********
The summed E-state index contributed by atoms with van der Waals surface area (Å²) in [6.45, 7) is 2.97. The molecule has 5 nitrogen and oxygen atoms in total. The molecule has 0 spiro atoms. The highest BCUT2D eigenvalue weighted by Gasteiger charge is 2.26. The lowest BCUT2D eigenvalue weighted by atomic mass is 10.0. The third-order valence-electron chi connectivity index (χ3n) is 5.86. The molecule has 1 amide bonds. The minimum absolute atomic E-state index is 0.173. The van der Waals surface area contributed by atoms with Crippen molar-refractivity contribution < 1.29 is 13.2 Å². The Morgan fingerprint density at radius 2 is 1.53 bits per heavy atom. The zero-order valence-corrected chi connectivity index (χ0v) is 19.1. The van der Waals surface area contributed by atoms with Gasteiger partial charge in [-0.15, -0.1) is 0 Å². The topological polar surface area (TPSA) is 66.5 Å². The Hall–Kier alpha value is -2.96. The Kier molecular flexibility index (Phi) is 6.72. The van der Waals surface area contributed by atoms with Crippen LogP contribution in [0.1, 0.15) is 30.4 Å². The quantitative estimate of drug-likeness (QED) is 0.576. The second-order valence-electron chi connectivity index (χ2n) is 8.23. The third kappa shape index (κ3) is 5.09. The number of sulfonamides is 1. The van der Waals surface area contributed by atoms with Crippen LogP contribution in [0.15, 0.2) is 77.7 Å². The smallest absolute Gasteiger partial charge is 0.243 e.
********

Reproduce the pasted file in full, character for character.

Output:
The summed E-state index contributed by atoms with van der Waals surface area (Å²) in [6.45, 7) is 2.97. The molecule has 5 nitrogen and oxygen atoms in total. The molecule has 0 spiro atoms. The highest BCUT2D eigenvalue weighted by Gasteiger charge is 2.26. The lowest BCUT2D eigenvalue weighted by atomic mass is 10.0. The third-order valence-electron chi connectivity index (χ3n) is 5.86. The molecule has 1 amide bonds. The minimum absolute atomic E-state index is 0.173. The van der Waals surface area contributed by atoms with Crippen molar-refractivity contribution < 1.29 is 13.2 Å². The Morgan fingerprint density at radius 2 is 1.53 bits per heavy atom. The zero-order valence-corrected chi connectivity index (χ0v) is 19.1. The van der Waals surface area contributed by atoms with Gasteiger partial charge in [-0.15, -0.1) is 0 Å². The topological polar surface area (TPSA) is 66.5 Å². The Hall–Kier alpha value is -2.96. The Kier molecular flexibility index (Phi) is 6.72. The van der Waals surface area contributed by atoms with Crippen LogP contribution in [0.1, 0.15) is 30.4 Å². The quantitative estimate of drug-likeness (QED) is 0.576. The second-order valence-electron chi connectivity index (χ2n) is 8.23. The third kappa shape index (κ3) is 5.09. The number of sulfonamides is 1. The van der Waals surface area contributed by atoms with Crippen LogP contribution in [0.15, 0.2) is 77.7 Å². The smallest absolute Gasteiger partial charge is 0.243 e.